It’s been an interesting week in the world of renewable. As mentioned yesterday, the G published leaked details of the Government ‘Renewable Energy Strategy:
So – we may actually be entering into a second industrial revolution if the government gets stuck in with that £100 billion. They’re making all the right noises…
But … the fact remains – we have to cope with a planning system not fit for purpose. In 1999 the House of Lords Select Committee on the European Communities first identified that the planning process is a “grave hindrance to achieving the necessary growth in renewables”. Nearly ten years on and nothing has changed –the planning system still remains the most significant barrier to achieving the delivery of wind energy.
It’s the only major generation source that depends for planning on District Councils – the government deals with all others for very good reasons.
Lord Adair Turner suggested that there may be a tweak in the planning process to ‘unstick’ more wind projects following my little piece on Radio4’s PM on Friday.
The planning bill was debated yesterday – it’s been heralded as the cure for all planning’s ills but it still leaves the majority of wind projects in planning hell while at the same time smoothing the way for New Nuclear and nice new runways.
With all this on his plate Prime Minister Brown couldn’t quite stop himself from running off to OPEC, asking ever so politely if it would be possible to “keep the price of oil down a little bit please … while I try and sort out our little energy problem” … and also to ask them if they wouldn’t mind investing some of their trillions of profit in ‘our’ nuclear programme…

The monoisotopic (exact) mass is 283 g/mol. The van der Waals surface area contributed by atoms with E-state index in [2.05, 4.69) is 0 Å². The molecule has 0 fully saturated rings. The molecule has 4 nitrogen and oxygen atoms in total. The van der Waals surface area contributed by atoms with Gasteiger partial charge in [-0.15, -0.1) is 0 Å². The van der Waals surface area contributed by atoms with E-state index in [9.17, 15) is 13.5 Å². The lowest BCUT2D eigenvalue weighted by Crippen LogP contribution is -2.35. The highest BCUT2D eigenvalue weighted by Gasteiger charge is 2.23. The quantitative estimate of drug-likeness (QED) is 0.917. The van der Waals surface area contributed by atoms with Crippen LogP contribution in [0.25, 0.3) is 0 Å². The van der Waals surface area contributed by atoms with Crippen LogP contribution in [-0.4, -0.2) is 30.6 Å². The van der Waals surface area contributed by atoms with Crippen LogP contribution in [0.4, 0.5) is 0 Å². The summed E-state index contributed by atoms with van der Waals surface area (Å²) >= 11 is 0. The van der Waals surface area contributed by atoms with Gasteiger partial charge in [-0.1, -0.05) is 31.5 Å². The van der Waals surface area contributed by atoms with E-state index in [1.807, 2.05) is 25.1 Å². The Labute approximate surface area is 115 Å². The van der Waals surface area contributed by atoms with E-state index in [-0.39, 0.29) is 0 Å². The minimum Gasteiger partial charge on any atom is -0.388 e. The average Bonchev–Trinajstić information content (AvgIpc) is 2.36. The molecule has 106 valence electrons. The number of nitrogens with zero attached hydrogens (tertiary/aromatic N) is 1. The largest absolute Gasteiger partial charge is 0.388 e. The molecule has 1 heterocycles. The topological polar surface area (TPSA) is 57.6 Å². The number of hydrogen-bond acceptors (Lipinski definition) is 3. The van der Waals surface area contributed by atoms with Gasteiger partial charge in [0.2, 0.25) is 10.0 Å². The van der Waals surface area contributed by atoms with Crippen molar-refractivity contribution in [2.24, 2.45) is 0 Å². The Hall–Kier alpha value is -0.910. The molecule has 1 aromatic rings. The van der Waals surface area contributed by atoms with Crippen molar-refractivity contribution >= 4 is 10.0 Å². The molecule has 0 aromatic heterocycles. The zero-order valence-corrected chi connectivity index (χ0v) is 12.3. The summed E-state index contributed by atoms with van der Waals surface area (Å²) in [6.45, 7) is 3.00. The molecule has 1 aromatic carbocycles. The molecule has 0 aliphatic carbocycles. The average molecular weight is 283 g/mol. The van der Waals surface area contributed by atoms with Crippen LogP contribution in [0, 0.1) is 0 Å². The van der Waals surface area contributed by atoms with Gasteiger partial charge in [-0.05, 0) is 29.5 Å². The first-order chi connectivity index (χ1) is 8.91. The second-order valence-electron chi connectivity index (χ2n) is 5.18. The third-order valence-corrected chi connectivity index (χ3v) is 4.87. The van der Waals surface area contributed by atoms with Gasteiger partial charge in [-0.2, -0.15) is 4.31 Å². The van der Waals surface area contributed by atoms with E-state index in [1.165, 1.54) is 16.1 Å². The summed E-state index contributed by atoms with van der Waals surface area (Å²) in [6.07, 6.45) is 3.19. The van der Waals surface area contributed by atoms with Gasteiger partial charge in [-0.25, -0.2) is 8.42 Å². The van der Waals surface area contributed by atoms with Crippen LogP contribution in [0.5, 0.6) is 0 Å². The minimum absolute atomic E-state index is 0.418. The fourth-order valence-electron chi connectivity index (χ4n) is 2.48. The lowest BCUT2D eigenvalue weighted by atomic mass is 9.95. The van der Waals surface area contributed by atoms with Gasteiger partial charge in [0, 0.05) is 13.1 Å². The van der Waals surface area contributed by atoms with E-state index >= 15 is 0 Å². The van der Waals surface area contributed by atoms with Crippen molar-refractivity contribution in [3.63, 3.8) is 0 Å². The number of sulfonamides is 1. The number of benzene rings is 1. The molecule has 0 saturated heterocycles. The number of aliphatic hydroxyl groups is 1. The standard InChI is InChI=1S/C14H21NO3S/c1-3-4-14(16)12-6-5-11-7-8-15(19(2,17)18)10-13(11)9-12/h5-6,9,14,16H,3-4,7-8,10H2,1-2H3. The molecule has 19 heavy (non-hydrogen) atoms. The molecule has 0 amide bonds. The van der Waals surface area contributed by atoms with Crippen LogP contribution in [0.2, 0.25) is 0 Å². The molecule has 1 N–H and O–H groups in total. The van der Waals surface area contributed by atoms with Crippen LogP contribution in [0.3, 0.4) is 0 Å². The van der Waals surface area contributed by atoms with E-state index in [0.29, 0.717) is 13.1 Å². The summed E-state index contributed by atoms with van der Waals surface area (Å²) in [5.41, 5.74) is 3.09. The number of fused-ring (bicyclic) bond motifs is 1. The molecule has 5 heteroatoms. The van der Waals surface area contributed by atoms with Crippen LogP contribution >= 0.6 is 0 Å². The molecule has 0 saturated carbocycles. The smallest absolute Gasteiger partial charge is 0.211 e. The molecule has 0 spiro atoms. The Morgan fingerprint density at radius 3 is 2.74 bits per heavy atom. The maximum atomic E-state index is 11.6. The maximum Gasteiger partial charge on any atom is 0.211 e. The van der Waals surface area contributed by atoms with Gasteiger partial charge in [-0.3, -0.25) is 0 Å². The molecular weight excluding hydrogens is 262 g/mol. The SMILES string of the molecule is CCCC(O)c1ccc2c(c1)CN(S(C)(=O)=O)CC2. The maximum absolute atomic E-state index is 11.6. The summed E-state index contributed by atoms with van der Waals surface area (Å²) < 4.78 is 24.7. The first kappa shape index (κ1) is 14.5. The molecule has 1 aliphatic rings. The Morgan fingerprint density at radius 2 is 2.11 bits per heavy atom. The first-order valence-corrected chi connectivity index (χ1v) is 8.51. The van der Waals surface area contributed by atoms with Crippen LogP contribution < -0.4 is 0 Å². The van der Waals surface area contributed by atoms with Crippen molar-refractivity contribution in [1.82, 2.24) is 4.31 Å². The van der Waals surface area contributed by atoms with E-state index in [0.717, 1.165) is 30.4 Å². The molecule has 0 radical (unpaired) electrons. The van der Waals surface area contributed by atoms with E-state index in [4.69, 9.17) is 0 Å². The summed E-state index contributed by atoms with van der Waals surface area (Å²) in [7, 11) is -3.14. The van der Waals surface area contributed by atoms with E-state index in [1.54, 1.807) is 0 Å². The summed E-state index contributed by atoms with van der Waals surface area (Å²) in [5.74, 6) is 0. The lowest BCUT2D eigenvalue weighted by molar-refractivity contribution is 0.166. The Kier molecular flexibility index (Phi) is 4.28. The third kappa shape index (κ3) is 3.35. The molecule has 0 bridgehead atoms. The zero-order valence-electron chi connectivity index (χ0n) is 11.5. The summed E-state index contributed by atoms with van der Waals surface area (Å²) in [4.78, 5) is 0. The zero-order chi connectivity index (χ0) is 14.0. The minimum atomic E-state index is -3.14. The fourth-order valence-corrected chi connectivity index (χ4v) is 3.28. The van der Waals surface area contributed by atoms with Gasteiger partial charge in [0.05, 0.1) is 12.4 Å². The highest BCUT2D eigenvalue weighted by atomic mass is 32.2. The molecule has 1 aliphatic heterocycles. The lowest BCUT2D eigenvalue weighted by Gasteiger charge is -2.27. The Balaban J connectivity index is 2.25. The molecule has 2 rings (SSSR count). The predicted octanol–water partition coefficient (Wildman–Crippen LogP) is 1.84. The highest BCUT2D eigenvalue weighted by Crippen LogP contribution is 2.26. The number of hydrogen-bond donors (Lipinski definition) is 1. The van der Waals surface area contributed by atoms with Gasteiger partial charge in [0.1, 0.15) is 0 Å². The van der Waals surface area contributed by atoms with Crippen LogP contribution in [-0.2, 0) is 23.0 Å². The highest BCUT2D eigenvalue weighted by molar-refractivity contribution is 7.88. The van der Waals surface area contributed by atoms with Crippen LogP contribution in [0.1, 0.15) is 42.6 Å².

It also seems there has also been no better time to be looking at electric transport (well – it would have been better to be looking at it a century ago, but better late than never!):
For those people who travel less than 30 or 40 miles to work (well more like 15 or 20 if you can’t charge at the other end) – a sub £1000 electric scooter has arrived in the UK.
Finally there is an interesting piece from The Register – it’s an analysis of a draft book by Professor David J C MacKay of the Cambridge University Department of Physics, which attempts to do some real number crunching when it comes to looking at our future energy choices. The draft e-book is available here – it makes interesting and thought provoking reading if nothing else. I haven’t had time to check his figures though!